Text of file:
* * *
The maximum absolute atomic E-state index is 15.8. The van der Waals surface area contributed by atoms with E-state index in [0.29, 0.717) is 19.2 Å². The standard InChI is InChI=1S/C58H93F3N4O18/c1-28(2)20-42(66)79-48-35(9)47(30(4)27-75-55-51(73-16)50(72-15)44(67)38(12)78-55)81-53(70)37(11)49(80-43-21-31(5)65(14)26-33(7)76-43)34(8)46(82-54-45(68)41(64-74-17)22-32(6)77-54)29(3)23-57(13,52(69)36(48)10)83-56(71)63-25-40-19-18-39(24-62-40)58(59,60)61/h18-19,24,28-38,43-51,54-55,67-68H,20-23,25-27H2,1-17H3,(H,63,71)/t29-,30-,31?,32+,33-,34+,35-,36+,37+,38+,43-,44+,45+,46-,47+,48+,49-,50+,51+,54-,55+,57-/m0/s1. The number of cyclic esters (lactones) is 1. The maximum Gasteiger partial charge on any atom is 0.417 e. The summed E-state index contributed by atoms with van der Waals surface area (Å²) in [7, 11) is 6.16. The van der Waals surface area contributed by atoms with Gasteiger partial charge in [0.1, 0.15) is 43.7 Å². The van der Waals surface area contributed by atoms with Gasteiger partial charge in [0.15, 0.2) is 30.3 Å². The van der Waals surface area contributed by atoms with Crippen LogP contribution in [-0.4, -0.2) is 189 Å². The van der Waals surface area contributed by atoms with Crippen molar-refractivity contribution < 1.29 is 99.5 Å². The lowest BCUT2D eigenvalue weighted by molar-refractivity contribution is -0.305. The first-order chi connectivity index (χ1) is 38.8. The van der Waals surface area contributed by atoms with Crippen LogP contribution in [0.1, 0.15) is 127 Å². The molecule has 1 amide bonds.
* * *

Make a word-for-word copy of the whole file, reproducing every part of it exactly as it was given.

The maximum absolute atomic E-state index is 15.8. The van der Waals surface area contributed by atoms with E-state index in [0.29, 0.717) is 19.2 Å². The standard InChI is InChI=1S/C58H93F3N4O18/c1-28(2)20-42(66)79-48-35(9)47(30(4)27-75-55-51(73-16)50(72-15)44(67)38(12)78-55)81-53(70)37(11)49(80-43-21-31(5)65(14)26-33(7)76-43)34(8)46(82-54-45(68)41(64-74-17)22-32(6)77-54)29(3)23-57(13,52(69)36(48)10)83-56(71)63-25-40-19-18-39(24-62-40)58(59,60)61/h18-19,24,28-38,43-51,54-55,67-68H,20-23,25-27H2,1-17H3,(H,63,71)/t29-,30-,31?,32+,33-,34+,35-,36+,37+,38+,43-,44+,45+,46-,47+,48+,49-,50+,51+,54-,55+,57-/m0/s1. The number of cyclic esters (lactones) is 1. The maximum Gasteiger partial charge on any atom is 0.417 e. The summed E-state index contributed by atoms with van der Waals surface area (Å²) in [7, 11) is 6.16. The van der Waals surface area contributed by atoms with Gasteiger partial charge in [0.1, 0.15) is 43.7 Å². The van der Waals surface area contributed by atoms with Gasteiger partial charge in [0.15, 0.2) is 30.3 Å². The van der Waals surface area contributed by atoms with Crippen LogP contribution in [-0.4, -0.2) is 189 Å². The van der Waals surface area contributed by atoms with Crippen molar-refractivity contribution < 1.29 is 99.5 Å². The lowest BCUT2D eigenvalue weighted by molar-refractivity contribution is -0.305. The first-order chi connectivity index (χ1) is 38.8. The van der Waals surface area contributed by atoms with Crippen LogP contribution in [0.1, 0.15) is 127 Å². The molecule has 1 amide bonds.